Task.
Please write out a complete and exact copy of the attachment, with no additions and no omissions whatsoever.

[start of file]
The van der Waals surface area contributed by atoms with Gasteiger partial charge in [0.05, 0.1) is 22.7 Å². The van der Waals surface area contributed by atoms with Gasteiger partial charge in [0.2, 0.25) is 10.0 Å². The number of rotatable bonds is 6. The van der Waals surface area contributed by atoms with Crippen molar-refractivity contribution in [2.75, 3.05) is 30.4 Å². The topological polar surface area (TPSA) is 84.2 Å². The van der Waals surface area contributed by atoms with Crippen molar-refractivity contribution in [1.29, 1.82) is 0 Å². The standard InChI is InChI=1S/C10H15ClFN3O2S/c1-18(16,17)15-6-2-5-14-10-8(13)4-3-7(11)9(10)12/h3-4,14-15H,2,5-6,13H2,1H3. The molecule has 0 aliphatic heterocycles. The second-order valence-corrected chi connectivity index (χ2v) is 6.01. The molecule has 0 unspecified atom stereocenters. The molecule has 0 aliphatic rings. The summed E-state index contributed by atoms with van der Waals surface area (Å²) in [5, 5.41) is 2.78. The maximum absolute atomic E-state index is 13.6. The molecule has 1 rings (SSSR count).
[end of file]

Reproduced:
The van der Waals surface area contributed by atoms with Gasteiger partial charge in [0.05, 0.1) is 22.7 Å². The van der Waals surface area contributed by atoms with Gasteiger partial charge in [0.2, 0.25) is 10.0 Å². The number of rotatable bonds is 6. The van der Waals surface area contributed by atoms with Crippen molar-refractivity contribution in [2.75, 3.05) is 30.4 Å². The topological polar surface area (TPSA) is 84.2 Å². The van der Waals surface area contributed by atoms with Crippen molar-refractivity contribution in [1.29, 1.82) is 0 Å². The standard InChI is InChI=1S/C10H15ClFN3O2S/c1-18(16,17)15-6-2-5-14-10-8(13)4-3-7(11)9(10)12/h3-4,14-15H,2,5-6,13H2,1H3. The molecule has 0 aliphatic heterocycles. The second-order valence-corrected chi connectivity index (χ2v) is 6.01. The molecule has 0 unspecified atom stereocenters. The molecule has 0 aliphatic rings. The summed E-state index contributed by atoms with van der Waals surface area (Å²) in [5, 5.41) is 2.78. The maximum absolute atomic E-state index is 13.6. The molecule has 1 rings (SSSR count).